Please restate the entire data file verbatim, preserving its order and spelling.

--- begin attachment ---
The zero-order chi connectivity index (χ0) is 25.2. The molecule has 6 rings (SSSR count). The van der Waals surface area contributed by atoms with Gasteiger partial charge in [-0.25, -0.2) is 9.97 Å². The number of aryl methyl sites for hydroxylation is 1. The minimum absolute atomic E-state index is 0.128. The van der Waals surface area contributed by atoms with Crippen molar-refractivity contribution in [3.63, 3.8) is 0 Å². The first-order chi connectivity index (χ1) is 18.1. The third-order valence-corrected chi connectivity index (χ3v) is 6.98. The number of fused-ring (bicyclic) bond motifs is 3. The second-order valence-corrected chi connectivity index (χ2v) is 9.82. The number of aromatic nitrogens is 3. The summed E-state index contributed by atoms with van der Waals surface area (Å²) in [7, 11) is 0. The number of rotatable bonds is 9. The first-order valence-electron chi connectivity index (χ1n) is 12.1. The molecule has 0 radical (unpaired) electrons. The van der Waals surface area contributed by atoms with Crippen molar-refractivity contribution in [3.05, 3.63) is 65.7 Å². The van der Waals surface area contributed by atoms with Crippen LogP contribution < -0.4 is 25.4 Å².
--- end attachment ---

The zero-order chi connectivity index (χ0) is 25.2. The molecule has 6 rings (SSSR count). The van der Waals surface area contributed by atoms with Gasteiger partial charge in [-0.25, -0.2) is 9.97 Å². The number of aryl methyl sites for hydroxylation is 1. The minimum absolute atomic E-state index is 0.128. The van der Waals surface area contributed by atoms with Crippen molar-refractivity contribution in [3.63, 3.8) is 0 Å². The first-order chi connectivity index (χ1) is 18.1. The third-order valence-corrected chi connectivity index (χ3v) is 6.98. The number of fused-ring (bicyclic) bond motifs is 3. The second-order valence-corrected chi connectivity index (χ2v) is 9.82. The number of aromatic nitrogens is 3. The summed E-state index contributed by atoms with van der Waals surface area (Å²) in [7, 11) is 0. The number of rotatable bonds is 9. The first-order valence-electron chi connectivity index (χ1n) is 12.1. The molecule has 0 radical (unpaired) electrons. The van der Waals surface area contributed by atoms with Crippen molar-refractivity contribution in [3.05, 3.63) is 65.7 Å². The van der Waals surface area contributed by atoms with Crippen LogP contribution < -0.4 is 25.4 Å².